In the last post we looked at how to get a ZFS file system up and running on a CentOS 7 host and how to enable the auto mount of the ZFS file systems. In this post we’ll look at two of the features ZFS provides: Snapshots and clones.
A ZFS snapshot is a read only copy of a file system. How can we benefit from that when it comes to PostgreSQL. There are several scenarios where this can be useful. Imagine you are developing an application and you want to test the deployment of a new release on top of a previous release. What you probably want to have is a production like PostgreSQL instance with lots of data for being able to test the upgrade path. In addition it would be great if you can revert in seconds and start from scratch just in case you run into troubles or you missed one important point in the upgrade scripts. Using ZFS snapshots you can have all of this. Lets see.
Currently my PostgreSQL instance from the last post does not contain any user data, so lets generate some:
postgres= create table my_app_table ( a int, b varchar(50) ); CREATE TABLE postgres=# with aa as postgres-# ( select * postgres(# from generate_series (1,1000000) a postgres(# ) postgres-# insert into my_app_table postgres-# select aa.a, md5(aa.a::varchar) postgres-# from aa; INSERT 0 1000000
This is the release we want to test our upgrade scripts from so lets create a snapshot of the current state of our instance:
[[email protected] ~] zfs snapshot pgpool/[email protected] [[email protected] ~] zfs list -t snapshot NAME USED AVAIL REFER MOUNTPOINT pgpool/[email protected] 16.6M - 202M -
The “@baserelease” is the name of the snapshot or to be correct everything after the “@” is the name of the snapshot.
Are you worried about consistency? This should not be an issue as PostgreSQL fsyncs the WAL so the instance should just start, apply all the wal records which are missing from the data files and you’re fine. Anyway, this is a scenario for testing: So as long as you have a consistent starting point you are fine.
A simple upgrade script could be:
postgres=# alter table my_app_table add column c date; ALTER TABLE postgres=# update my_app_table set c = now(); UPDATE 1000000
What happened to the snapshot?
[[email protected] ~] zfs list -t snapshot NAME USED AVAIL REFER MOUNTPOINT pgpool/[email protected] 78.3M - 202M -
As soon as you modify data the snapshot will grow, no surprise.
So you did run your tests and discovered some things you could improve and once you improved what you wanted you want to start from the same point again. When having a snapshot this is quite easy, just revert to the snapshot. Of course you’ll need to stop your PostgreSQL instance first:
[email protected]:/home/postgres/ [PG1] pg_ctl stop -D /pgpool/pgdata/ -m fast waiting for server to shut down....LOG: received fast shutdown request LOG: aborting any active transactions LOG: autovacuum launcher shutting down LOG: shutting down done server stopped
As soon as the instance is down the snapshot can be reverted:
[[email protected] ~] zfs rollback pgpool/[email protected] [[email protected] ~] zfs list -t snapshot NAME USED AVAIL REFER MOUNTPOINT pgpool/[email protected] 1K - 202M -
When you check the data after you started the instance again it is exactly as it was before:
[email protected]:/home/postgres/ [PG1] pg_ctl start -D /pgpool/pgdata/ [email protected]:/home/postgres/ [PG1] LOG: database system was not properly shut down; automatic recovery in progress [email protected]:/home/postgres/ [PG1] psql postgres psql (9.5.4 dbi services build) Type "help" for help. postgres= \d my_app_table Table "public.my_app_table" Column | Type | Modifiers --------+-----------------------+----------- a | integer | b | character varying(50) |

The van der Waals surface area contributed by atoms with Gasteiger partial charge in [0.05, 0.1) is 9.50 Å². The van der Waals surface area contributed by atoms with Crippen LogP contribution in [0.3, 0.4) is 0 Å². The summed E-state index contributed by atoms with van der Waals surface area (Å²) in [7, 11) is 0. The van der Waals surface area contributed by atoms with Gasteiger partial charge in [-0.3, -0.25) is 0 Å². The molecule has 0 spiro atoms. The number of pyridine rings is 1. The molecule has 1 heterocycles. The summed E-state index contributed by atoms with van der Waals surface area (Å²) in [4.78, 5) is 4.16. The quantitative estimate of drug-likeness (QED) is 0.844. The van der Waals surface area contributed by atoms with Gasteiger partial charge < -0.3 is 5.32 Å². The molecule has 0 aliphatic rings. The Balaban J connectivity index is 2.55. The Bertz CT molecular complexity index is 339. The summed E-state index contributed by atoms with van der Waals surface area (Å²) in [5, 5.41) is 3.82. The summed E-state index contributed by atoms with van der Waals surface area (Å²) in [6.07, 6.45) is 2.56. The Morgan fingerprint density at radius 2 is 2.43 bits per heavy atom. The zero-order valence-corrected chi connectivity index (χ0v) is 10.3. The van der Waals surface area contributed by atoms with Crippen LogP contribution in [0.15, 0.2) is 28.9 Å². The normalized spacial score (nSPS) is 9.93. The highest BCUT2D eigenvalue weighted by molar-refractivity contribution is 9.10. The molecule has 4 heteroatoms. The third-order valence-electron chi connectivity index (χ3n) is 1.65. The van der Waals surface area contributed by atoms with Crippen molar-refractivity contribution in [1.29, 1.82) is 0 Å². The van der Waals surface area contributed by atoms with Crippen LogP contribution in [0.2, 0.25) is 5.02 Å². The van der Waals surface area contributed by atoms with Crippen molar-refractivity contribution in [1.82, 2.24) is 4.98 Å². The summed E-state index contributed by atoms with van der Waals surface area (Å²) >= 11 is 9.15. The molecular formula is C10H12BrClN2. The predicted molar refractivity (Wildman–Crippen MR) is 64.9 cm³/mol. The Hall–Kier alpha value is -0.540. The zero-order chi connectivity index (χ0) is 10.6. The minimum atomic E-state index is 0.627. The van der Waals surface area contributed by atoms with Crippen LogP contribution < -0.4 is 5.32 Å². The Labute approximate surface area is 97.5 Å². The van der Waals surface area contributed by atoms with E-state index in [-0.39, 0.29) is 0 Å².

Notice the message about the automatic recovery, that is when the wal is replayed. Now you can just start your upgrade script again, revert in case of issues, start again, revert again, and so on.
Another use case: Rapid cloning of PostgreSQL instances (clones are writable, snapshots not). How does that work? This is where clones come into the game. For being able to clone you need a snapshot as clones depend on snapshots. Another thing to keep in mind is that you can not delete a snapshot when you have a clone still sitting on top of it. Lets see how it works:
As said we need a snapshot:
[[email protected] ~] zfs snapshot pgpool/[email protected]
On top of this snapshot we can now create a clone:
[[email protected] ~] zfs create pgpool/clones [[email protected] ~] zfs clone pgpool/[email protected] pgpool/clones/1 [[email protected] ~] zfs list NAME USED AVAIL REFER MOUNTPOINT pgpool 170M 9.46G 21K /pgpool pgpool/clones 20.5K 9.46G 19.5K /pgpool/clones pgpool/clones/1 1K 9.46G 169M /pgpool/clones/1 pgpool/pgdata 170M 9.46G 169M /pgpool/pgdata
Using the new clone we bring up another PostgreSQL instance in seconds, containing the exact data from the source of the clone:
[email protected]:/home/postgres/ [PG1] rm /pgpool/clones/1/*.pid [email protected]:/home/postgres/ [PG1] sed -i 's/#port = 5432/port=5433/g' /pgpool/clones/1/postgresql.conf [email protected]:/home/postgres/ [PG1] pg_ctl start -D /pgpool/clones/1/ [email protected]:/home/postgres/ [PG1] psql -p 5433 postgres psql (9.5.4 dbi services build) Type "help" for help. postgres=
Quite cool and easy.
Conclusion: I am not sure if I’d use ZFS for production databases on Linux because I have not tested enough. But for development and testing purposes there are quite a few benefits such as snapshots and cloning. This can simply your processes a lot. You could even use snapshots and clones as a basis for your backups although I’d prefer barman or bart.
PS: To clean up:
[[email protected] ~] zfs destroy pgpool/clones/1 [[email protected] ~] zfs destroy pgpool/clones